Polish Business Euro Club ltd


Tomas Lankutis: founder of Imperia UK Ltd

Moldowan Wines

Lithuanian born Tomas Lankutis moved to the UK less than a decade ago.  Although he started with nothing, in the short time he has been here he has used his astute business mind to find a realistic business opportunity.

Originally finding work as a demolition labourer but with nowhere to live he spent the first ten days of his residency sleeping in his car, when he finally found accommodation he had to bath three times before he was anywhere near clean.

As an intelligent and hardworking individual with the ability to speak, read and write in English, Tomas was promoted after only two days to a supervisory role, from there to foreman and finally became a Health and Safety Administrator.  Always ready for a challenge Tomas began to notice that there was a real gap in the UK market for Eastern European food products.  He had also been disappointed by the quality of the Moldovan wine available and realised there was real potential for quality wines from Moldova to be introduced to the British wine loving public. 

Tomas went straight to Moldova to talk to the Moldovan wine producers, he was welcomed into their secret cellars, regaled with their stories and experienced first hand their famous hospitality.  His love for the country, the people and the wine making tradition in the Country fuelled his desire to introduce the UK to one of the Queen’s favourite wines.

Although Tomas has no formal wine training he has a genuine love for the grape and an ambition that has already seen him succeed in so many areas.  He is determined that the British public should be exposed to the real, hidden, quality Moldovan wines.

A Brief History of Moldova

The Republic of Moldova occupies most of what has been known as Bessarabia. An Eastern European country, it lies land-locked between The Ukraine and Romania. Moldova's location has made it a historic passageway between Asia and Southern Europe. Throughout its troubled history it has been the victim of frequent, vicious warfare; Greeks, Romans, Huns, and Bulgars have all invaded the area.

Moldova's Latin origins can be traced to the period of Roman occupation of nearby Dacia (in present-day Romania, Bulgaria, and Serbia), ca. A.D. 105-270, when a culture was formed from the intermingling of Roman colonists and the local population. After the Roman Empire and its influence waned its troops left the region in A.D. 271, a number of groups passed through the area, often violently: Huns, Ostrogoths, and Antes (who were Slavs). The Bulgarian Empire, the Magyars, the Pechenegs, and the Golden Horde (Mongols) also held sway temporarily.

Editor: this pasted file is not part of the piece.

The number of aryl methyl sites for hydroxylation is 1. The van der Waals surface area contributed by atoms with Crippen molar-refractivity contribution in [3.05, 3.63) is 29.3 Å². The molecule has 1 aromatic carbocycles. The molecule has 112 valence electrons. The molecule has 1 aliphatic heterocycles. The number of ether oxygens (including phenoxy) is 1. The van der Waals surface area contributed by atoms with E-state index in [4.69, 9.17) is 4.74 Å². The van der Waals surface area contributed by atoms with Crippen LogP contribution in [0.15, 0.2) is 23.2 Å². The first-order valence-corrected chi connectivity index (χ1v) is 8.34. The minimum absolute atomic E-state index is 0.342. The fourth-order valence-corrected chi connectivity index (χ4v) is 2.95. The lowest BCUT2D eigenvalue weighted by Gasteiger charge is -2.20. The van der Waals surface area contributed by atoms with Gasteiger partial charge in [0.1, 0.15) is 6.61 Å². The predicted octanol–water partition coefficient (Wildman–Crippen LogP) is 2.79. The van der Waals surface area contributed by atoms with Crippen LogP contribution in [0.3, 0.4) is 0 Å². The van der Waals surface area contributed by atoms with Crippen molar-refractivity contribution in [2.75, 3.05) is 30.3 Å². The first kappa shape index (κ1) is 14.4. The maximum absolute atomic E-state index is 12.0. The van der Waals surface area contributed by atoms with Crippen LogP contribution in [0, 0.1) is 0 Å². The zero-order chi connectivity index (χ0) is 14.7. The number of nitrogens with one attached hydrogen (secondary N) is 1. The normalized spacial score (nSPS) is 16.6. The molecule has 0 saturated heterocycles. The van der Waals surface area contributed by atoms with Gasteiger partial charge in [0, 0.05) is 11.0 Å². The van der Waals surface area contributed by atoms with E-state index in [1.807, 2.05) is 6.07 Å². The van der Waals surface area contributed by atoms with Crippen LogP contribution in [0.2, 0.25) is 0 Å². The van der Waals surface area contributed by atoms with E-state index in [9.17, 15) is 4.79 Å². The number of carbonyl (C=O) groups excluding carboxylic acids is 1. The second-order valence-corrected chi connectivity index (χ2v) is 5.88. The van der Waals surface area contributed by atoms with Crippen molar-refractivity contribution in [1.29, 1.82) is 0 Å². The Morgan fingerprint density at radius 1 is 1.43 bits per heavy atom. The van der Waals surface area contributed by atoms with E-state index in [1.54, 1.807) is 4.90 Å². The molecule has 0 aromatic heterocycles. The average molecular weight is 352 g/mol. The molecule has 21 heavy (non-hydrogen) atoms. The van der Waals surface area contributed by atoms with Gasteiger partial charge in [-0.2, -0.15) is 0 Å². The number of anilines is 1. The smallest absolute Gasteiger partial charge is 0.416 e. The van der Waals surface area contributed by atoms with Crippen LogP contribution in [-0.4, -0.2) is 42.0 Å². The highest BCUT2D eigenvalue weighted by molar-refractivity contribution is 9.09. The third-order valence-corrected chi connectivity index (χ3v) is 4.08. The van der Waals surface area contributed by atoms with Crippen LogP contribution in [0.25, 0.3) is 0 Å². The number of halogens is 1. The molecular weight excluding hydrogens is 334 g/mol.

In the thirteenth century, Hungary expanded into the area and established a line of fortifications in Moldova near the Siretul River (in present-day Romania) and beyond. The region came under Hungarian control until an independent Moldovan principality was established by Prince Bogdan in 1349. Originally called Bogdania, the principality stretched from the Carpathian Mountains to the Nistru River and was later renamed Moldova, after the Moldova River in present-day Romania.

An independent Moldovan state emerged briefly in the 14th century under celebrated leader Stefan the Great but subsequently fell under Ottoman Turkish rule in the 16th century. After the Russo-Turkish War of 1806-12, the eastern half of Moldova (Bessarabia) was ceded to Russia, while Romanian Moldavia (west of the Prut) remained with the Turks. Romania, which gained independence in 1878, took control of Russian-ruled Bessarabia in 1918.

In 1940, Romania was forced to cede Bessarabia to the Union of Soviet Socialist Republics (U.S.S.R.), which established the Moldavian Soviet Socialist Republic by merging the autonomous republic east of the Dniester and the annexed Bessarabian portion. Stalin also stripped the three southern counties along the Black Sea coast from Moldova and incorporated them in the Ukrainian Soviet Socialist Republic.

In September 1990, the Supreme Soviet elected Mircea Snegur as President of the Soviet Socialist Republic of Moldova. A former Communist Party official, he endorsed independence from the Soviet Union and actively sought Western recognition. On May 23, 1991, the Supreme Soviet renamed itself the Parliament of the Republic of Moldova, which subsequently declared its independence from the U.S.S.R.

In August 1991, Moldova's transition to democracy initially had been impeded by an ineffective Parliament, the lack of a new constitution, a separatist movement led by the Gagauz (Christian Turkic) minority in the south, and unrest in the Transnistria region on the left bank of the Nistru/Dniester River, where a separatist movement declared a "Transdniester Moldovan Republic" in September 1990. The Russian 14th Army intervened to stem widespread violence and support the Transnistrian regime which is led by supporters of the 1991 coup attempt in Moscow. In 1992, the government negotiated a cease-fire arrangement with Russian and Transnistrian officials, although tensions continue, and negotiations are ongoing.

In February 1994, new legislative elections were held, and the ineffective Parliament that had been elected in 1990 to a 5-year term was replaced. A new constitution was adopted in July 1994. The conflict with the Gagauz minority was defused by the granting of local autonomy in 1994.

Moldova remains one of the poorest countries in Europe despite recent progress from its small economic base. It enjoys a favourable climate and good farmland but has no major mineral deposits. As a result, the economy depends heavily on agriculture, featuring fruits, vegetables, wine, and tobacco.



[email protected], mobile: +44 7707 233 101

[email protected], mobile: +44 7595 697 604, Tomas Lankutis